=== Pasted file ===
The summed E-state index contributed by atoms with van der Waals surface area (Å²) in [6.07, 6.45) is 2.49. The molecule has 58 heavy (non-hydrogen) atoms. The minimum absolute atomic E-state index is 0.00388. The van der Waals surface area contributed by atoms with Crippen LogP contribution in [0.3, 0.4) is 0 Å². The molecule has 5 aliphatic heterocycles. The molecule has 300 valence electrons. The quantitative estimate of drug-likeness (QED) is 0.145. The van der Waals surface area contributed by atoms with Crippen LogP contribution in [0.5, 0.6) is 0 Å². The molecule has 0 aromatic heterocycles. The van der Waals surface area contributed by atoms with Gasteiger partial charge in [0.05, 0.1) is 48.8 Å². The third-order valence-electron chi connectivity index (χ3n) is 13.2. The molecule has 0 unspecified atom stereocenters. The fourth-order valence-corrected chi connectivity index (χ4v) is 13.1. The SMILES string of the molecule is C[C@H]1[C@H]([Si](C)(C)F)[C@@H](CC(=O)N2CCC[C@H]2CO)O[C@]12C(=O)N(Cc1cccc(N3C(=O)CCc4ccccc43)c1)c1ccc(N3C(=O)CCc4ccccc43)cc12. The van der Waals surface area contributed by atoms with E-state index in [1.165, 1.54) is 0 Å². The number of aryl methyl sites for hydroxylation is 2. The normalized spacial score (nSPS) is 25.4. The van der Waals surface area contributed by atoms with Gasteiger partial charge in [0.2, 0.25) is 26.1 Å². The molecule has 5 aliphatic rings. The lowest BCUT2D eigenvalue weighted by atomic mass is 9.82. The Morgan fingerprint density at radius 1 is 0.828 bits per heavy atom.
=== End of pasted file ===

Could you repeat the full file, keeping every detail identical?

The summed E-state index contributed by atoms with van der Waals surface area (Å²) in [6.07, 6.45) is 2.49. The molecule has 58 heavy (non-hydrogen) atoms. The minimum absolute atomic E-state index is 0.00388. The van der Waals surface area contributed by atoms with Crippen LogP contribution in [0.3, 0.4) is 0 Å². The molecule has 5 aliphatic heterocycles. The molecule has 300 valence electrons. The quantitative estimate of drug-likeness (QED) is 0.145. The van der Waals surface area contributed by atoms with Crippen LogP contribution in [0.5, 0.6) is 0 Å². The molecule has 0 aromatic heterocycles. The van der Waals surface area contributed by atoms with Gasteiger partial charge in [0.05, 0.1) is 48.8 Å². The third-order valence-electron chi connectivity index (χ3n) is 13.2. The molecule has 0 unspecified atom stereocenters. The fourth-order valence-corrected chi connectivity index (χ4v) is 13.1. The SMILES string of the molecule is C[C@H]1[C@H]([Si](C)(C)F)[C@@H](CC(=O)N2CCC[C@H]2CO)O[C@]12C(=O)N(Cc1cccc(N3C(=O)CCc4ccccc43)c1)c1ccc(N3C(=O)CCc4ccccc43)cc12. The van der Waals surface area contributed by atoms with E-state index in [1.165, 1.54) is 0 Å². The number of aryl methyl sites for hydroxylation is 2. The normalized spacial score (nSPS) is 25.4. The van der Waals surface area contributed by atoms with Gasteiger partial charge in [0.2, 0.25) is 26.1 Å². The molecule has 5 aliphatic rings. The lowest BCUT2D eigenvalue weighted by atomic mass is 9.82. The Morgan fingerprint density at radius 1 is 0.828 bits per heavy atom.